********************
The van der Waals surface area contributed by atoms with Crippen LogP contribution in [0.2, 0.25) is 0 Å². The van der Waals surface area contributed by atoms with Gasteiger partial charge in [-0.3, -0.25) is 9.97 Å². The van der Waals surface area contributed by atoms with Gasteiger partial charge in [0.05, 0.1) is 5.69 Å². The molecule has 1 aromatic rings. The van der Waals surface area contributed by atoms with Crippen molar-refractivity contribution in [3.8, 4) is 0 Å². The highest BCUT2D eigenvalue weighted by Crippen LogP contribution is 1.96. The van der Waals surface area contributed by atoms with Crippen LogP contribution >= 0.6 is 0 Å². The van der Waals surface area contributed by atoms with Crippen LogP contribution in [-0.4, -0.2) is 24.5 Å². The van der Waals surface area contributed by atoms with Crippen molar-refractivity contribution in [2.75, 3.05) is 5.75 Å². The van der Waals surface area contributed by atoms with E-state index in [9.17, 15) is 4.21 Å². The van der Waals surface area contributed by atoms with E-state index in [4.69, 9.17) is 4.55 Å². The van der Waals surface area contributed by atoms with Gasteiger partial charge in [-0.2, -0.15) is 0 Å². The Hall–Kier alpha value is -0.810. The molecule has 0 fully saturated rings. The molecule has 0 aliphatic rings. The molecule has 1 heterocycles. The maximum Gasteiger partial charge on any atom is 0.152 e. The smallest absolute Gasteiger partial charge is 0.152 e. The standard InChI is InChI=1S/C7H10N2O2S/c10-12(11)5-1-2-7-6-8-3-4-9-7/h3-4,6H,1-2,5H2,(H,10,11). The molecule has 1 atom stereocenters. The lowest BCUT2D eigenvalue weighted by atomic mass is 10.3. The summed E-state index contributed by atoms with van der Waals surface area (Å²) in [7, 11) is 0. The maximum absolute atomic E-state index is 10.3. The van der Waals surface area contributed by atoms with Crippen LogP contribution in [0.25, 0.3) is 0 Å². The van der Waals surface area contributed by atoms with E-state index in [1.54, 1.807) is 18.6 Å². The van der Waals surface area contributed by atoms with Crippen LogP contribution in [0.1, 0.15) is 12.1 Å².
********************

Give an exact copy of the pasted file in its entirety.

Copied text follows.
The van der Waals surface area contributed by atoms with Crippen LogP contribution in [0.2, 0.25) is 0 Å². The van der Waals surface area contributed by atoms with Gasteiger partial charge in [-0.3, -0.25) is 9.97 Å². The van der Waals surface area contributed by atoms with Gasteiger partial charge in [0.05, 0.1) is 5.69 Å². The molecule has 1 aromatic rings. The van der Waals surface area contributed by atoms with Crippen molar-refractivity contribution in [3.8, 4) is 0 Å². The highest BCUT2D eigenvalue weighted by Crippen LogP contribution is 1.96. The van der Waals surface area contributed by atoms with Crippen LogP contribution >= 0.6 is 0 Å². The van der Waals surface area contributed by atoms with Crippen LogP contribution in [-0.4, -0.2) is 24.5 Å². The van der Waals surface area contributed by atoms with Crippen molar-refractivity contribution in [2.75, 3.05) is 5.75 Å². The van der Waals surface area contributed by atoms with E-state index in [9.17, 15) is 4.21 Å². The van der Waals surface area contributed by atoms with E-state index in [4.69, 9.17) is 4.55 Å². The van der Waals surface area contributed by atoms with Gasteiger partial charge in [-0.2, -0.15) is 0 Å². The Hall–Kier alpha value is -0.810. The molecule has 0 fully saturated rings. The molecule has 0 aliphatic rings. The molecule has 1 heterocycles. The maximum Gasteiger partial charge on any atom is 0.152 e. The smallest absolute Gasteiger partial charge is 0.152 e. The standard InChI is InChI=1S/C7H10N2O2S/c10-12(11)5-1-2-7-6-8-3-4-9-7/h3-4,6H,1-2,5H2,(H,10,11). The molecule has 1 atom stereocenters. The lowest BCUT2D eigenvalue weighted by atomic mass is 10.3. The summed E-state index contributed by atoms with van der Waals surface area (Å²) in [7, 11) is 0. The maximum absolute atomic E-state index is 10.3. The van der Waals surface area contributed by atoms with Crippen LogP contribution in [0.25, 0.3) is 0 Å². The van der Waals surface area contributed by atoms with E-state index in [1.54, 1.807) is 18.6 Å². The van der Waals surface area contributed by atoms with Crippen LogP contribution in [0.1, 0.15) is 12.1 Å².